iw [options] dev sec channel 
[NOHT 1 HT40+lHT40-l 
SMHz 1 10MHz 1 80MHz 
Options : 
— — debug 
enable net link debugging 
wlanpi@wlanpi : —$ sudo iw WI ano sec channel 108 HT40+ 
wlanpi@wlanpi : —$

Now we have configured the WLAN-Pi to capture on those channels, I was ready to start capturing some packets.

Let’s take a look at some of the packets that were starting to come flooding in – I could see my other SSID “WiFi Ninjas” that I had not set to be hidden being broadcasted in the beacon frames but I could see that there was also another SSID coming from my Mist AP but we could not see the hidden SSID – still pretty secure at this point 😉 

*SSH remote capture 
File Edit View Go Capture 
651 
8a2.11 
Ila 
dam s.a 
802.11 
802. Ila 
dam 6.a 
802.11 
802. Ila 
dam s.a 
802.11 
802. Ila 
dam s.a 
802.11 
802. Ila 
dam s.a 
802.11 
802. Ila 
dam s.a 
802.11 
802. Ila 
dam s.a 
658 
802.11 
802. Ila 
dam s.a 
802.11 
802. Ila 
dam s.a 
802.11 
802. Ila 
dam s.a 
802.11 
802. Ila 
dam s.a 
802.11 
802. Ila 
dam s.a 
802.11 
802. Ila 
dam s.a 
802.11 
802. Ila 
dam s.a 
802.11 
802. Ila 
dam s.a 
802.11 
802. Ila 
dam s.a 
802.11 
802. Ila 
dam s.a 
802.11 
802. Ila 
dam s.a 
802.11 
802. Ila 
670 
802.11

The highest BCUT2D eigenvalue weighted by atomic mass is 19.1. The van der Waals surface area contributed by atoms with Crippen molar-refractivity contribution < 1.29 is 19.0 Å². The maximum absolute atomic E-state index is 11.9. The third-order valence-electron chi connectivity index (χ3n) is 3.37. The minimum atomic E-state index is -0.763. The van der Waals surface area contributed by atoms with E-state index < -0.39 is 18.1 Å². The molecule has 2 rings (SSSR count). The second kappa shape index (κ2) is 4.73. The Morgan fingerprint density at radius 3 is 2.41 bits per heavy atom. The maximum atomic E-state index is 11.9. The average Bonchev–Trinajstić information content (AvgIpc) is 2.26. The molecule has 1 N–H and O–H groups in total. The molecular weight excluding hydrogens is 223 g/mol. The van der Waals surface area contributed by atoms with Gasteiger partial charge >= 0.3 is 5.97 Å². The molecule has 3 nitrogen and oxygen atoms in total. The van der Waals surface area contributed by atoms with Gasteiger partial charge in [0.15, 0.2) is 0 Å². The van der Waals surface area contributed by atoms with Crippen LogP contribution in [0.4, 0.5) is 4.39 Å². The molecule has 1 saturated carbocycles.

802. Ila 
Analyze Statistics Telephany 
Wireless Tools 
Help 
Apply a display filter 
Absolute Time 
Expr ession 
Spatial streams 
+ Management Fr ames 
Control Frames Data Frames 
Time as Formatted 
28.160416 
28.570037 
29.184500 
Delta Time 
a. 00BBB8 
a. 102371 
a. 000008 
a. 102480 
a. 102364 
a. 102382 
a. 000020 
a. 102493 
a. oooala 
a. 102333 
a. 102356 
a. 102367 
a. 000008 
a. 102484 
a. 102368 
Frequency 
R SSI 
-26 
- 26 
- 26 
- 28 
- 28 
- 26 
- 26 
- 28 
- 26 
- 26 
- 26 
- 28 
- 26 
- 26 
- 28 
- 28 
- 26 
- 26 
- 28 
-26 
TX Rate 
Data rate (M$s) 
Source 
Destination 
Broadcast 
Broadcast 
Broadcast 
Broadcast 
Broadcast 
Broadcast 
Broadcast 
Broadcast 
Broadcast 
Broadcast 
Broadcast 
Broadcast 
Broadcast 
Broadcast 
Broadcast 
Broadcast 
Broadcast 
Broadcast 
Broadcast 
Broadcast 
Protocol 
Length 
359 
362 
359 
362 
359 
362 
359 
362 
359 
362 
359 
362 
359 
362 
359 
362 
359 
362 
359 
362 
Colouring Rule Name 
Beacon 
Bea con 
Bea con 
Bea con 
Bea con 
Bea con 
Bea con 
Bea con 
Bea con 
Bea con 
Bea con 
Bea con 
Bea con 
Bea con